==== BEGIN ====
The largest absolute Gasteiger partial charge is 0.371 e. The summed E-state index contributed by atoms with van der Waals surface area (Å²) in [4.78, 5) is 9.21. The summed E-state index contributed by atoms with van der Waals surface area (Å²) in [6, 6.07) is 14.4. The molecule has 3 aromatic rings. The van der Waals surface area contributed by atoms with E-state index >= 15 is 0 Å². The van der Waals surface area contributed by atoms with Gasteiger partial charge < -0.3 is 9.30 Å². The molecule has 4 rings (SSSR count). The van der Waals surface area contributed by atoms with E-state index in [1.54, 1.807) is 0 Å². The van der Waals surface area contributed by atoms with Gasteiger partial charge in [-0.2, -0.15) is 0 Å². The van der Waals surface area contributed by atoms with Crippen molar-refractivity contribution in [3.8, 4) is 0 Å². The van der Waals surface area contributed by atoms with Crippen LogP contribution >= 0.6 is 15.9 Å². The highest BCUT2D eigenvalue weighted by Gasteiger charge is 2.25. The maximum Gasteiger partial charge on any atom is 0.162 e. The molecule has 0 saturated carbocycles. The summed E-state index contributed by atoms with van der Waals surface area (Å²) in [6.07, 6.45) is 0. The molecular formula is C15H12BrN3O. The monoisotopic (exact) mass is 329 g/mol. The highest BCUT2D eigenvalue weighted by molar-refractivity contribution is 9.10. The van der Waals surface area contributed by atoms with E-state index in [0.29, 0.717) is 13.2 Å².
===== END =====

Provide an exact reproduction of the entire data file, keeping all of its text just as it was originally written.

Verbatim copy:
The largest absolute Gasteiger partial charge is 0.371 e. The summed E-state index contributed by atoms with van der Waals surface area (Å²) in [4.78, 5) is 9.21. The summed E-state index contributed by atoms with van der Waals surface area (Å²) in [6, 6.07) is 14.4. The molecule has 3 aromatic rings. The van der Waals surface area contributed by atoms with E-state index >= 15 is 0 Å². The van der Waals surface area contributed by atoms with Gasteiger partial charge < -0.3 is 9.30 Å². The molecule has 4 rings (SSSR count). The van der Waals surface area contributed by atoms with E-state index in [1.54, 1.807) is 0 Å². The van der Waals surface area contributed by atoms with Gasteiger partial charge in [-0.2, -0.15) is 0 Å². The van der Waals surface area contributed by atoms with Crippen molar-refractivity contribution in [3.8, 4) is 0 Å². The van der Waals surface area contributed by atoms with Crippen LogP contribution >= 0.6 is 15.9 Å². The highest BCUT2D eigenvalue weighted by Gasteiger charge is 2.25. The maximum Gasteiger partial charge on any atom is 0.162 e. The molecule has 0 saturated carbocycles. The summed E-state index contributed by atoms with van der Waals surface area (Å²) in [6.07, 6.45) is 0. The molecular formula is C15H12BrN3O. The monoisotopic (exact) mass is 329 g/mol. The highest BCUT2D eigenvalue weighted by molar-refractivity contribution is 9.10. The van der Waals surface area contributed by atoms with E-state index in [0.29, 0.717) is 13.2 Å².